Spring Cleaning

I usually clean out my asparagus bed in February. I don’t trim back the mature fronds in the fall as a lot of gardeners do, because I read that leaving them to grow until spring gives more energy to the roots, This year, because we didn’t get our typical February warm spell, the job did not get done. We had heavy snow cover until just a few weeks ago, and because of a hectic weekend show schedule, yesterday was my first real day in the garden.

It was a good thing that I got out yesterday, as the asparagus was sprouting. I would have had to deal with lots of the tender sprouts had I waited any longer. Trying to work around the delicate sprouts is not easy. It’s wiser to clean the bed before any shoots have popped through the surface. But wisdom does not trump reality, so we had to carefully clean the spent fronds and do some weeding at the same time. The first picture shows the bed after I got about a quarter of it cleaned out. The close up picture shows the first few sprouts that have broken through. The bed was planted in 1989 and originally contained 51 plants. A few didn’t make it but the rest have thrived and spread. We have the T-posts in the bed to make a corral to contain the fronds as they grow tall. They will want to fall into the paths, so if I tie them back it makes weeding in this bed, as well as working in the adjacent beds, much easier.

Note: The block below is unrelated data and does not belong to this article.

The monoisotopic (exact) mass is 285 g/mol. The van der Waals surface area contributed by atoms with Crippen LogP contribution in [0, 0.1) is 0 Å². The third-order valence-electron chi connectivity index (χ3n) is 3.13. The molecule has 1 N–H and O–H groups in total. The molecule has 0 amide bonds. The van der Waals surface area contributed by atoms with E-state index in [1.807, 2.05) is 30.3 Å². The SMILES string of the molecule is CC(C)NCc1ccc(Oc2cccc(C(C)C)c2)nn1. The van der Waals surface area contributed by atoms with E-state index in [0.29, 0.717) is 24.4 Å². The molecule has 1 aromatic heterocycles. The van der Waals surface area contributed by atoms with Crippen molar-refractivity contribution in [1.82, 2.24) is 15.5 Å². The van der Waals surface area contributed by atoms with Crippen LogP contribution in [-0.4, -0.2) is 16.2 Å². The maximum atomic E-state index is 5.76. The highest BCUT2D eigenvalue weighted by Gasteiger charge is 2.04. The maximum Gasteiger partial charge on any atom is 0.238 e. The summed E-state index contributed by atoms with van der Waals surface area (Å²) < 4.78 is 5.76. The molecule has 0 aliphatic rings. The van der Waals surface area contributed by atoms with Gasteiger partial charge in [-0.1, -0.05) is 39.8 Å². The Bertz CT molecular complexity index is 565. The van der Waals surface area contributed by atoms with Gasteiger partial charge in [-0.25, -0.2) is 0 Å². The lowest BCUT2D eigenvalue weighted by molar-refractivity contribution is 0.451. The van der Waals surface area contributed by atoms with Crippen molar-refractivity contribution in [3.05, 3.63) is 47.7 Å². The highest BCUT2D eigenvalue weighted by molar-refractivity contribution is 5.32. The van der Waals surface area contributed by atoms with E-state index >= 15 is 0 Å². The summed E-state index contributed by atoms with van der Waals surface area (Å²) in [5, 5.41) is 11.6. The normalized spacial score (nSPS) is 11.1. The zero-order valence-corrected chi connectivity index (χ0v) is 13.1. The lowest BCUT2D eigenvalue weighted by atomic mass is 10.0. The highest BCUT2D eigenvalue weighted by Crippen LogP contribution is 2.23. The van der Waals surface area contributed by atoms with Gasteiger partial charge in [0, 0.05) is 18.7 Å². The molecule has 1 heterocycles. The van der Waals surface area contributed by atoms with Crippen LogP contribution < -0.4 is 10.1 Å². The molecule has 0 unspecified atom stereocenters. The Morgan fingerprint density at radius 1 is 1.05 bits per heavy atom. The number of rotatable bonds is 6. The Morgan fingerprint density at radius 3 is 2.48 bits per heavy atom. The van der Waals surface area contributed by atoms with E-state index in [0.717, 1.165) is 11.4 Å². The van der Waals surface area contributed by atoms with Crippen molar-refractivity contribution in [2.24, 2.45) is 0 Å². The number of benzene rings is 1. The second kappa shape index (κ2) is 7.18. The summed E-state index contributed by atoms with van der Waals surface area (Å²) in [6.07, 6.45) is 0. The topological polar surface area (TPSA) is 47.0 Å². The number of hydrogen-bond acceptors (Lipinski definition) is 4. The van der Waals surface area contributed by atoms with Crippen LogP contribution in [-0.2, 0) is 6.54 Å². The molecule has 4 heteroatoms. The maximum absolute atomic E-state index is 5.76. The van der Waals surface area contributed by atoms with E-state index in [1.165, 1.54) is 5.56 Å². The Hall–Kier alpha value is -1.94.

I use pruning loppers to cut off the old fronds. It’s much easier than trying to hack them off with any kind of knife type blade and I can cut easily right at ground level. Although this is not usually an issue, the loppers also made it easy for me to cut off the old fronds right next to any new shots that were poking up. I have to clean up the loppers, which can get quite muddy, but it does not seem to do them any harm.

I was able to get most of the larger weeds in the bed with my CobraHead. It was a perfect day for weeding, two days after a rain, and the roots lifted out easily. I had a lot of dandelion, as well as catmint and nettle and none of those were a problem. I had to leave behind some burdock root, which I know will grow back, but larger burdock and thistle are quite impossible to get out without digging a huge hole. The roots are usually too tender to pull out completely with a single motion, a technique that is easy with a CobraHead and dandelions. The only other weed that I didn’t try to clean out was chickweed. It was way too small to fool with. I’ll just occasionally scalp it off with the CobraHead Long Handle as the season progresses.

After I finished weeding the bed, I scalped and shaped the paths and sides of the bed with the long CobraHead. Then I raked everything clean and smoothed things out with an adjustable wire rake. Now I’m ready to pick asparagus. We will be eating asparagus everyday and giving it away for quite a few weeks. I can keep any weeds I missed under control with the long handled CobraHead. Cleaning out this messy bed was actually pretty easy.

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